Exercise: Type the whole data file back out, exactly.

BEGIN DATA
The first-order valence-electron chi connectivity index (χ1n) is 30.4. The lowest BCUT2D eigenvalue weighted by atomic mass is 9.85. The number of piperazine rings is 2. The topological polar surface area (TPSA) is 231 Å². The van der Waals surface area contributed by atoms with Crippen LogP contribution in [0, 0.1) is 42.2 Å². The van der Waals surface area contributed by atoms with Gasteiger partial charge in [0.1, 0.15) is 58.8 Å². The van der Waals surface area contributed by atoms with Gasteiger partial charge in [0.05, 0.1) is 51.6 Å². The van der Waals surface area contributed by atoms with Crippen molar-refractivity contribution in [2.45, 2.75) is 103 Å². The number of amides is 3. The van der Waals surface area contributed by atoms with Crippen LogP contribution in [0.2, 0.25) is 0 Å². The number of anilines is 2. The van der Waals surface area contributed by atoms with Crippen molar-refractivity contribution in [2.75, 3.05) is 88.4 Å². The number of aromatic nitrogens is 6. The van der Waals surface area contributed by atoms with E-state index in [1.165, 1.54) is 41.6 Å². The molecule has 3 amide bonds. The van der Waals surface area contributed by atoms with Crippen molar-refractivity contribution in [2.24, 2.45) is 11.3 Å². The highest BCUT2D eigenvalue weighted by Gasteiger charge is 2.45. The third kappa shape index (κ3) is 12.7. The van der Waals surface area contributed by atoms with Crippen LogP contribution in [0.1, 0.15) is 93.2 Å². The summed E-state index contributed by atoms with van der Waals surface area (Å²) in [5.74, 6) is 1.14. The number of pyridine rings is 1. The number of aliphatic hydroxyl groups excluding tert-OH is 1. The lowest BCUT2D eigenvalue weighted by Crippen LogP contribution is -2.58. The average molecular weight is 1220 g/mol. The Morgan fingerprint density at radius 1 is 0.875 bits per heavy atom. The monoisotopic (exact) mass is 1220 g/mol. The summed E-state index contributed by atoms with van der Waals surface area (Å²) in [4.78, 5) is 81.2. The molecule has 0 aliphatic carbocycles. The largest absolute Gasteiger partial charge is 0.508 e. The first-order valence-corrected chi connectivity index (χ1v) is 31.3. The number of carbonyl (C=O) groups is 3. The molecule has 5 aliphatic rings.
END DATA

The first-order valence-electron chi connectivity index (χ1n) is 30.4. The lowest BCUT2D eigenvalue weighted by atomic mass is 9.85. The number of piperazine rings is 2. The topological polar surface area (TPSA) is 231 Å². The van der Waals surface area contributed by atoms with Crippen LogP contribution in [0, 0.1) is 42.2 Å². The van der Waals surface area contributed by atoms with Gasteiger partial charge in [0.1, 0.15) is 58.8 Å². The van der Waals surface area contributed by atoms with Gasteiger partial charge in [0.05, 0.1) is 51.6 Å². The van der Waals surface area contributed by atoms with Crippen molar-refractivity contribution in [2.45, 2.75) is 103 Å². The number of amides is 3. The van der Waals surface area contributed by atoms with Crippen LogP contribution in [0.2, 0.25) is 0 Å². The number of anilines is 2. The van der Waals surface area contributed by atoms with Crippen molar-refractivity contribution in [2.75, 3.05) is 88.4 Å². The number of aromatic nitrogens is 6. The van der Waals surface area contributed by atoms with E-state index in [1.165, 1.54) is 41.6 Å². The molecule has 3 amide bonds. The van der Waals surface area contributed by atoms with Crippen molar-refractivity contribution in [2.24, 2.45) is 11.3 Å². The highest BCUT2D eigenvalue weighted by Gasteiger charge is 2.45. The third kappa shape index (κ3) is 12.7. The van der Waals surface area contributed by atoms with Crippen LogP contribution in [0.1, 0.15) is 93.2 Å². The summed E-state index contributed by atoms with van der Waals surface area (Å²) in [5.74, 6) is 1.14. The number of pyridine rings is 1. The number of aliphatic hydroxyl groups excluding tert-OH is 1. The lowest BCUT2D eigenvalue weighted by Crippen LogP contribution is -2.58. The average molecular weight is 1220 g/mol. The Morgan fingerprint density at radius 1 is 0.875 bits per heavy atom. The monoisotopic (exact) mass is 1220 g/mol. The summed E-state index contributed by atoms with van der Waals surface area (Å²) in [4.78, 5) is 81.2. The molecule has 0 aliphatic carbocycles. The largest absolute Gasteiger partial charge is 0.508 e. The first-order valence-corrected chi connectivity index (χ1v) is 31.3. The number of carbonyl (C=O) groups is 3. The molecule has 5 aliphatic rings.